When I was a child my Quaker neighbor kept a large organic garden and several hen houses where he grew produce for sale. Sometimes he let me help to “candle” eggs before they were packed for the market. My grandmother could—and did—sew just about anything. She and my grandfather also kept a large garden and several fruit trees, and my grandmother canned plenty of fruits and vegetables. I’ve never been a person who lived on the fruit of my own hands—but I’ve been close to those who have. There are feather pillows in my home with ticking stitched by my grandmother and filled with feathers she salvaged during the years she kept chickens for her family’s needs. So it was easy for me to relate to Rebecca Payne’s story of her mother emptying her feather pillows and connecting with a lifetime of memories in “The Fruit of Her Hands.” I hope others might find that same sense of connecting upon reading it.
As I look at the articles listed on the facing page, I’m struck by the theme of authenticity—and their invitation to us to simplify our lives and connect more directly with each other and the sources of our being. Our increasingly high tech and commercialized world can pull us into realms of unreality, out of touch with nature, with human needs, with appropriate technology and scale. It’s remarkably easy to lose oneself in a maze of websites on the Internet, or to get drawn into the latest news hype in the media.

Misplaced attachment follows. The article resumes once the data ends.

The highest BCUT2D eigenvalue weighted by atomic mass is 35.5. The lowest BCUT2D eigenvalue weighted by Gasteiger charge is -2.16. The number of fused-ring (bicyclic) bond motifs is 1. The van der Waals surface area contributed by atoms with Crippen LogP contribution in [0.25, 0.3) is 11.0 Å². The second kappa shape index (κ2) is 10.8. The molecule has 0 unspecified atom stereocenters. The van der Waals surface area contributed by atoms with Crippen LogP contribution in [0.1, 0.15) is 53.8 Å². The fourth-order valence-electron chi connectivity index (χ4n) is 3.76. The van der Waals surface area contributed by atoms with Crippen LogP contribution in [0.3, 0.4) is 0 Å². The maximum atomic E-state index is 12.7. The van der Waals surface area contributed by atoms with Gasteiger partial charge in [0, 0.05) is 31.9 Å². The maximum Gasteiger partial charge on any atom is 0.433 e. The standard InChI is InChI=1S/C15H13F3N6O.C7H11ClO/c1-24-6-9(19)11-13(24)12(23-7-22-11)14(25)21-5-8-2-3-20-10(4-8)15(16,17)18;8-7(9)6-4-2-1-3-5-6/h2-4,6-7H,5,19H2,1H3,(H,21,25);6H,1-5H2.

But in this issue we are given an opportunity to explore other realms: to consider the sources of our daily existence—our food, clothes, and household goods; to pursue faithfulness in listening for God through the expression of others; to encounter Quakerism vibrant and warmly welcoming in a culture far more basic and simple in Bolivia. When I spoke with Newton Garver about his articles, “Quakers in Bolivia” (p. 10) and “Quaker Bolivia Link” (p. 19), he noted that, despite living with intense material poverty, Bolivian Friends are remarkably full of good cheer. On reflection, I wonder if Bolivian Friends have had better opportunity than we to stay focused on that which really matters. Living amidst a surfeit of material abundance can carry a heavy spiritual price tag. While it would be wrong to romanticize the suffering imposed by poverty, I’m aware that my parents, grandparents, and others who lived through the Great Depression—or any other time of great material scarcity—learned to depend more directly upon their inner creativity and spiritual resources to live their lives than many of us in younger generations have learned to do. Surely there is a positive lesson for all of us in this.
Our modern challenge as we strive to “live in the world, but not of it,” is to stay aware—as Sally Miller reminds us, in “Friends and Other Quakers” (p. 9)—that “our legacy is to know God’s Spirit alive as a flame in our hearts. Our legacy is to be so transformed that the practices of every day are translucent, the love of God shining through.” This image is captivating, a true definition of love in a month that commercializes, and trivializes, this all‐important aspect of our lives. It is our challenge, too, to share this legacy of the living Spirit, as Kathy Hersh urges us in “Outreach Is Just Another Word for Sharing” (p.14), so that others might be transformed by the flame of the Spirit in their hearts as well.